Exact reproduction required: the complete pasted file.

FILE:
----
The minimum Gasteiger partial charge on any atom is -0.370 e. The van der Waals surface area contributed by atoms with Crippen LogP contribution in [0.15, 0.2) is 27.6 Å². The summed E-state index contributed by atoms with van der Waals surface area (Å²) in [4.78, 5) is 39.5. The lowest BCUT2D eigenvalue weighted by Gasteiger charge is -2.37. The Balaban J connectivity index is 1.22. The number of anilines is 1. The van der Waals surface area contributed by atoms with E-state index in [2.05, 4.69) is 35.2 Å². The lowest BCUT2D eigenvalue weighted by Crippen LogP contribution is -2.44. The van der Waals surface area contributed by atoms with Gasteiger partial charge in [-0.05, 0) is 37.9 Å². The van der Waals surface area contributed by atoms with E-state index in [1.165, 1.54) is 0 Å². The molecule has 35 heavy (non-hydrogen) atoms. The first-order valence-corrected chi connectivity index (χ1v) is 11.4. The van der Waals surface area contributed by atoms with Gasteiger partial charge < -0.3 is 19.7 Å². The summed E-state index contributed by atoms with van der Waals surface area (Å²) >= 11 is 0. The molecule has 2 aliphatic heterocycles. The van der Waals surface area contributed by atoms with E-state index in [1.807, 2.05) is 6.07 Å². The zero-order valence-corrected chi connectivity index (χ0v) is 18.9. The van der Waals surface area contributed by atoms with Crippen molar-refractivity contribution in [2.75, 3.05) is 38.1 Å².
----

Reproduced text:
The minimum Gasteiger partial charge on any atom is -0.370 e. The van der Waals surface area contributed by atoms with Crippen LogP contribution in [0.15, 0.2) is 27.6 Å². The summed E-state index contributed by atoms with van der Waals surface area (Å²) in [4.78, 5) is 39.5. The lowest BCUT2D eigenvalue weighted by Gasteiger charge is -2.37. The Balaban J connectivity index is 1.22. The number of anilines is 1. The van der Waals surface area contributed by atoms with E-state index in [2.05, 4.69) is 35.2 Å². The lowest BCUT2D eigenvalue weighted by Crippen LogP contribution is -2.44. The van der Waals surface area contributed by atoms with Gasteiger partial charge in [-0.05, 0) is 37.9 Å². The van der Waals surface area contributed by atoms with E-state index in [1.165, 1.54) is 0 Å². The molecule has 35 heavy (non-hydrogen) atoms. The first-order valence-corrected chi connectivity index (χ1v) is 11.4. The van der Waals surface area contributed by atoms with Gasteiger partial charge < -0.3 is 19.7 Å². The summed E-state index contributed by atoms with van der Waals surface area (Å²) >= 11 is 0. The molecule has 2 aliphatic heterocycles. The van der Waals surface area contributed by atoms with E-state index in [1.807, 2.05) is 6.07 Å². The zero-order valence-corrected chi connectivity index (χ0v) is 18.9. The van der Waals surface area contributed by atoms with Crippen molar-refractivity contribution in [2.75, 3.05) is 38.1 Å².